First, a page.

Independent Clearing House for Nigeria's
FEDERAL CAPITAL TERRITORY
|PROFILE AND LEGAL SYSTEM|
On August 1975 the then Federal Military Government under late General Murtala Muhammed convened a panel of experts to study, advise or recommend on the desirability of retaining Lagos as the Federal Capital of Nigeria. The outcome of that panel was the recommendation of several alternative places as capital of Nigeria including Abuja, Okene, Kafanchan, Markurdi, Ile, Auchi and Agege.
Out of the lot, Abuja was accepted and the Federal Government then promulgated Decree number 6 of 1976 which created the Federal Capital Territory (FCT), Abuja. By design, the new FCT, Abuja was geographically located roughly in the centre of Nigeria’s territory. It is bordered to the north by Kaduna State, to the east by Nasarawa State, to the south-west by Kogi State and to the west by Niger State.
Built, for the larger part in the 1980s under military administration, Abuja officially replaced Lagos as the capital of the Nigerian Federation on 12 December, 1991 under the General Ibrahim Babangida dictatorship. Its population is now about 5 million person.
Abuja's geography is defined by Aso Rock, a 400-metre monolith left by water erosion. The Presidential Complex, National Assembly Complex, the Nigerian Supreme Court and much of the town extend to the south of the rock. Other landmarks in the FCT include the Zuma Rock, the Nnamdi Azikiwe International Airport and other edifices that go to reinforce Abuja’s claim to Africa’s purpose-built city. On the reigional front, Abuja is the headquarters of the Economic Community of West African States (ECOWAS) as well as its Military arm (ECOMOG). It also plays host to the regional headquarters of OPEC.
Aside from the massive presence of officialdom, Abuja still has another face, within communities that still live within the suburbs of the area designated as the FCT. For these communities, the agricultural production of food crops like yams, cassava, maize and plantains, sorghum, guinea corn and rice still go with undiminished fervour. The FCT also has proven deposits of a wide range of mineral resources including marble, tin, mica, clay, wolfromite, tantalite and talc.
Currently, the FCT owes its legal existence to the provisions of the Constitution of the Federal Republic of Nigeria. Under the Federal Capital Territory Act, 1984, a Minister of the Federal Capital Territory, appointed by the President and confirmed by the Senate is deemed to have been delegated to exercise any function or power conferred on the Chairman of the Federal Capital Development Authority; any executive power of the Federal Government vested in the President in relation to and exercisable within the Federal Capital Territory and such other functions as the President may confer on the Minister from time to time. It also establish a compendium of laws governing the territory as well as the judicial structure applicable within the FCT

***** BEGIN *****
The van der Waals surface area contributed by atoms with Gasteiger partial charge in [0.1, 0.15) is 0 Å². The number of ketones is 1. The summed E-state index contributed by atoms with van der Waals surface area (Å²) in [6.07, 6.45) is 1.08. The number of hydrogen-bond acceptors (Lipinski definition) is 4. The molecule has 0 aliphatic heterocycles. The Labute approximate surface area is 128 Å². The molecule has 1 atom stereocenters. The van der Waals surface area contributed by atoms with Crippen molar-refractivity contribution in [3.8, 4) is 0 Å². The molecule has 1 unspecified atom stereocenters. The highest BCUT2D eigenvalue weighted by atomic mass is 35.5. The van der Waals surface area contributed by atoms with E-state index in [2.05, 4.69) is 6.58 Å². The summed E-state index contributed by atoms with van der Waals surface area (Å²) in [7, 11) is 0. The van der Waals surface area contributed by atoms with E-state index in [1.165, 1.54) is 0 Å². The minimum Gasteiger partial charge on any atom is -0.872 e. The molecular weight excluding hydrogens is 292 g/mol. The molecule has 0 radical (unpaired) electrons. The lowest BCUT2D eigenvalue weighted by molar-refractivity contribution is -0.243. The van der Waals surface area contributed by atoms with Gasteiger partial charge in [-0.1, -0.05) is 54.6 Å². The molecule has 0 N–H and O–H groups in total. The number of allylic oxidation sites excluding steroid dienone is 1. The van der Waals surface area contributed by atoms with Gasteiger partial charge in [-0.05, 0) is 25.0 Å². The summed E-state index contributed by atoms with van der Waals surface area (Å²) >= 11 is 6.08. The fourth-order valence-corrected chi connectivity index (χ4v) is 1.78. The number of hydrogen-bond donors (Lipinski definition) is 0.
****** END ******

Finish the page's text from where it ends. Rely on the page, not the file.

There is no local separate legislative body for the FCT as the Federal Legislature, the National Assembly of Nigeria, also domiciled in Abuja, has exclusive legislative powers over the territory as prescribed under Nigeria's Constitution. However, the FCT is entitled to three elective slots at the National assembly: one Senator, and two Representatives for Abuja-South and AMAC/Bwari.
Principally, the legal system of the FCT is maintained to mobilize the powers of the Nigerian Federal Government as it concerns the FCT, the institutions and resources of its arms and levels of government in order to secure a socio-economic environment necessary for persons resident in the FCT as well its other stakeholders to pursue legitimate goals in dignity within the FCT as a showpiece of the character of the entire Nigerian State.
The Abuja FCT legal system comprises;
1. The compendium of Constitution provisions applicable to the FCT as one of the 36 FCTs that constitute the Nigerian Federation;
2. Laws made by the Federal Legislature applicable throughout the entire federation or specifically to Abuja FCT;
3. Laws (Edicts) made by Area Councils within the FCT;
4. Customary laws or other customs of the economic sphere applicable in the FCT
5. Judicial precedents of the courts of the FCT and of appellate courts with jurisdictions over its tribunals like the Court of Appeal and the Supreme Court of Nigeria;
precedents of federation tribunals like the Federal
High Court, the National Industrial Court, Code of
Conduct Tribunal, Investments and Securities Tribunal
and so on, to the extent to which their mandates
7. Law enforcement institutions, law enforcement officers, judges, legal practitioners, judiciary workers, other professionals and persons recognized at various levels as part of the justice administration complex of the State.
Sources of FCT’s Laws include:
1. The Constitution of Nigeria (including its amendments and other laws it refers to expressly as having the same character as provisions contained within the formal Constitutional document;
2. Laws of the Federation of Nigeria;
3. Legislations of the National Assembly applicable to the FCT;
5. Recognized customs of the peoples that make up the FCT;
6. Judicial precedents of courts with judicial authority over Abuja;
7. Edicts of the Area Councils of the FCT.
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